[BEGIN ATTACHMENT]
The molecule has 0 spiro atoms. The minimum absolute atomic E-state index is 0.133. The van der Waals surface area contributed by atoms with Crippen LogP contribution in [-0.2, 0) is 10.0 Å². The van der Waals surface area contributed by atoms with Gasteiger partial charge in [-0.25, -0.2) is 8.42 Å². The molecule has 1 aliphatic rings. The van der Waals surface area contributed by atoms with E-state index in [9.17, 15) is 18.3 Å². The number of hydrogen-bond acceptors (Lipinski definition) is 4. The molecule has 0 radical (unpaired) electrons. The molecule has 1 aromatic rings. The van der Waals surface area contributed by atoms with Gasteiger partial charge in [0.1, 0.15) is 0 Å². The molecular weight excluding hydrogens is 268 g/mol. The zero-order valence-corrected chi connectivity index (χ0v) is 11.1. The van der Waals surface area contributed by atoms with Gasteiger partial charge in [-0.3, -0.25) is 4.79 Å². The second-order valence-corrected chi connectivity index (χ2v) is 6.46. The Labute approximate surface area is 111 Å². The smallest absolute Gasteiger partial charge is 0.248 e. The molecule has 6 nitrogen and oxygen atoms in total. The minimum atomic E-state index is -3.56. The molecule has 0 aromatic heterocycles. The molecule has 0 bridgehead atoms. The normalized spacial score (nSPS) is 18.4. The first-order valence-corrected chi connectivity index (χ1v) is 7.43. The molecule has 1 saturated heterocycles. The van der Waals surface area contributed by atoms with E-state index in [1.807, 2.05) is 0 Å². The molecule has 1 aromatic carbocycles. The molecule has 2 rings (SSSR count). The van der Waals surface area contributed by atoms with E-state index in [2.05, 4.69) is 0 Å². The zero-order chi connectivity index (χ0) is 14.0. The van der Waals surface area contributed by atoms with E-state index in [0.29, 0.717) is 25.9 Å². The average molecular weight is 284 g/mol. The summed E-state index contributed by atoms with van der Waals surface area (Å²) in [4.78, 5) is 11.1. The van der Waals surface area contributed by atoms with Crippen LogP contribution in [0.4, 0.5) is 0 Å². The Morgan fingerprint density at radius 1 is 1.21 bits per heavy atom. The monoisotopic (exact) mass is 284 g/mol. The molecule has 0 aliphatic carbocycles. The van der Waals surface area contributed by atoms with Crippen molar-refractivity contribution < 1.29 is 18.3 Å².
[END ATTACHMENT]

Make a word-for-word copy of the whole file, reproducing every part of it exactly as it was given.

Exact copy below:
The molecule has 0 spiro atoms. The minimum absolute atomic E-state index is 0.133. The van der Waals surface area contributed by atoms with Crippen LogP contribution in [-0.2, 0) is 10.0 Å². The van der Waals surface area contributed by atoms with Gasteiger partial charge in [-0.25, -0.2) is 8.42 Å². The molecule has 1 aliphatic rings. The van der Waals surface area contributed by atoms with E-state index in [9.17, 15) is 18.3 Å². The number of hydrogen-bond acceptors (Lipinski definition) is 4. The molecule has 0 radical (unpaired) electrons. The molecule has 1 aromatic rings. The van der Waals surface area contributed by atoms with Gasteiger partial charge in [0.1, 0.15) is 0 Å². The molecular weight excluding hydrogens is 268 g/mol. The zero-order valence-corrected chi connectivity index (χ0v) is 11.1. The van der Waals surface area contributed by atoms with Gasteiger partial charge in [-0.3, -0.25) is 4.79 Å². The second-order valence-corrected chi connectivity index (χ2v) is 6.46. The Labute approximate surface area is 111 Å². The smallest absolute Gasteiger partial charge is 0.248 e. The molecule has 6 nitrogen and oxygen atoms in total. The minimum atomic E-state index is -3.56. The molecule has 0 aromatic heterocycles. The molecule has 0 bridgehead atoms. The normalized spacial score (nSPS) is 18.4. The first-order valence-corrected chi connectivity index (χ1v) is 7.43. The molecule has 1 saturated heterocycles. The van der Waals surface area contributed by atoms with E-state index in [1.807, 2.05) is 0 Å². The molecule has 1 aromatic carbocycles. The molecule has 2 rings (SSSR count). The van der Waals surface area contributed by atoms with E-state index in [2.05, 4.69) is 0 Å². The zero-order chi connectivity index (χ0) is 14.0. The van der Waals surface area contributed by atoms with E-state index in [0.29, 0.717) is 25.9 Å². The average molecular weight is 284 g/mol. The summed E-state index contributed by atoms with van der Waals surface area (Å²) in [4.78, 5) is 11.1. The van der Waals surface area contributed by atoms with Crippen LogP contribution in [0.4, 0.5) is 0 Å². The Morgan fingerprint density at radius 1 is 1.21 bits per heavy atom. The monoisotopic (exact) mass is 284 g/mol. The molecule has 0 aliphatic carbocycles. The van der Waals surface area contributed by atoms with Crippen molar-refractivity contribution < 1.29 is 18.3 Å².